I agree, but players hate random so what can you do.

Offline eRe4s3r

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Re: Master of Orion: Conquer the Stars?
« Reply #37 on: March 08, 2016, 01:54:34 PM »
I will also add that MoO did tech right. Tech was great, however:

1)You did not need to research every tech
2)Some techs are more important then others
3)Not everyone gets every tech
4)As a result of 2 and 3 you need to trade tech some times, but you yourself can hoard techs as well for a while

The results are less are memorizing tech trees and more about adapting to the techs you are given, and either trading or stealing the rest that you need at the time.

I agree, but players hate random so what can you do.

Make the perfect game ourselves... A mix of Factorio, AI War and Civ 5 ;P

Btw, I would not be against procedural tech trees ;P
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Offline Mick

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Re: Master of Orion: Conquer the Stars?
« Reply #38 on: March 08, 2016, 02:35:20 PM »
I meant to post about this the other day but I got distracted halfway through so I'll try to remember most of it.

I want to step a bit away from 4X and think more about "strategy games that have tactical battle elements". In this way, games like Total War and XCOM fit together under a broader umbrella. Both of these games have tactical battles that are interesting/fun in their own way (even if they aren't for everyone). Please don't get hung up on the specific mechanics of these tactical elements, I'm speaking in more of an abstract sense.

Now, both of these tactical elements have a strategic layer connecting each of the battles together. Each layer has an impact on the performance in the other. But here is where I think the XCOM example "does better" in the layer interaction. Every battle has meaning. If you are playing a Total War type game "correctly", you manipulate the strategic layer such that the battles themselves are extremely lopsided. Playing the strategic layer well means the tactical layer becomes boring. This can cause very negative feelings if the tactical battles are meant to be a huge draw of the game.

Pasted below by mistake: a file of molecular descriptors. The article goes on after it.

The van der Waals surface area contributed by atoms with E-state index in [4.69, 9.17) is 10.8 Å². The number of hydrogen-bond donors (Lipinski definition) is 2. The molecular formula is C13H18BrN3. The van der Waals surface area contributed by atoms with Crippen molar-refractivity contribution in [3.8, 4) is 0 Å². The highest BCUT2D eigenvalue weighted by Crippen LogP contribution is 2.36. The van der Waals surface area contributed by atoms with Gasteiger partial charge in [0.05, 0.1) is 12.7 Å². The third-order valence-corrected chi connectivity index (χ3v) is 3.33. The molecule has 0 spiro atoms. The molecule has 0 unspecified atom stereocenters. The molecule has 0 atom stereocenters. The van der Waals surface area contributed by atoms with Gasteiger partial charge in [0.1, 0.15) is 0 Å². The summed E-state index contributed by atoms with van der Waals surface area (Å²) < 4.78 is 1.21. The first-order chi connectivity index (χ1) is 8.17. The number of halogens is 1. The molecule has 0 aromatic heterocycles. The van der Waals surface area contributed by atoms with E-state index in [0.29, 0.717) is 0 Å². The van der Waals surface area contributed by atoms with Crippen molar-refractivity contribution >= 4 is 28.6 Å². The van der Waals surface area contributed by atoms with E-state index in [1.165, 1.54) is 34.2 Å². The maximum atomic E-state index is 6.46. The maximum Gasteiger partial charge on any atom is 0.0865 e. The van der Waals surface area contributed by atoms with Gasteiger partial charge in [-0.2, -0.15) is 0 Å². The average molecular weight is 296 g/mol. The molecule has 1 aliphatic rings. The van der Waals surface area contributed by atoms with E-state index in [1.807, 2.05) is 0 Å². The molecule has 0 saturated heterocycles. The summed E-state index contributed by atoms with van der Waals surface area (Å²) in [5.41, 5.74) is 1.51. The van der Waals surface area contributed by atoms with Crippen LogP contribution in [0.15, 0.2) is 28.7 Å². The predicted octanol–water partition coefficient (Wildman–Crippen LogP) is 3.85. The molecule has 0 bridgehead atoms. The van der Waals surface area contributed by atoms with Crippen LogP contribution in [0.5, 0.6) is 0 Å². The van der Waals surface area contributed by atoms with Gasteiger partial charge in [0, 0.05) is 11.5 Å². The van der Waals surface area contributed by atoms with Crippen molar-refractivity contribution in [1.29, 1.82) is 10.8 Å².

I think this is something strategy games need to think about if they are going to have multiple layers. I don't think it's good for one layer render the other to feel boring or pointless. So in a way, auto-resolve really is just an apology for a flaw in the game design. You need to find a way so every battle is interesting, either make it so one-sided battles are interesting in a different way, or make it so one-sided battles aren't even an element in the game at all. Both of these are difficult to do, and I think designers will need to unlearn some things in order to really accomplish it.


Offline Wingflier

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Re: Master of Orion: Conquer the Stars?
« Reply #39 on: March 08, 2016, 03:43:17 PM »
Honestly, I think the 4X genre should probably just be abandoned altogether by the greater indie community.

Certain genres worked in the early '90s because it was a very different crowd, which had a very different set of priorities and tastes than they do today. Most of those gamers are in their 30s or 40s now, many of them too old and with too many responsibilities to be interested in the same types of games they grew up with. Today's generation of gamers is not the 4X type, valuing patience, mechanics, and imagination over all else, and I think that has become abundantly clear.

Even the RTS genre in today's modern world is a nightmare. People just don't have the patience anymore. Amazing games like Grey Goo, Deserts of Kharak, PA: Titans, and to a lesser extent Act of Aggression are just getting pushed to the wayside. It doesn't matter how much advertising or free updates the companies provide, they just can't keep sales up high enough to justify the costs of making the games anymore. Then it creates somewhat of a snowball effect because a lack of players gives the people who are dedicated enough to play no reason to stay, because they can't find any matches, so they leave too, creating a dead zone where there was supposed to be a game.

So if people don't even have the patience for modern RTS games, I don't think for a minute 4X games are going to fare much better.

My biggest problem with 4X games, barring everything else, whether that be the tedious mechanics, the huge time sink, the often repetitive and boring nature of building up an army for hours before you can even attack, etc. is definitely the diplomacy. I've never seen diplomacy done right, in any game, 4X or otherwise. There's just no way to do it without making the patterns of the diplomats so predictable that you can take advantage of them, or so chaotic that it doesn't really contribute to the game in a positive way.

That isn't to say that it's impossible to create such a diplomacy system, it's just that to my mind, it's never been done before, and even if it were done, it still probably wouldn't attract enough of an audience to merit all the time and effort that went into creating it so it's a moot point.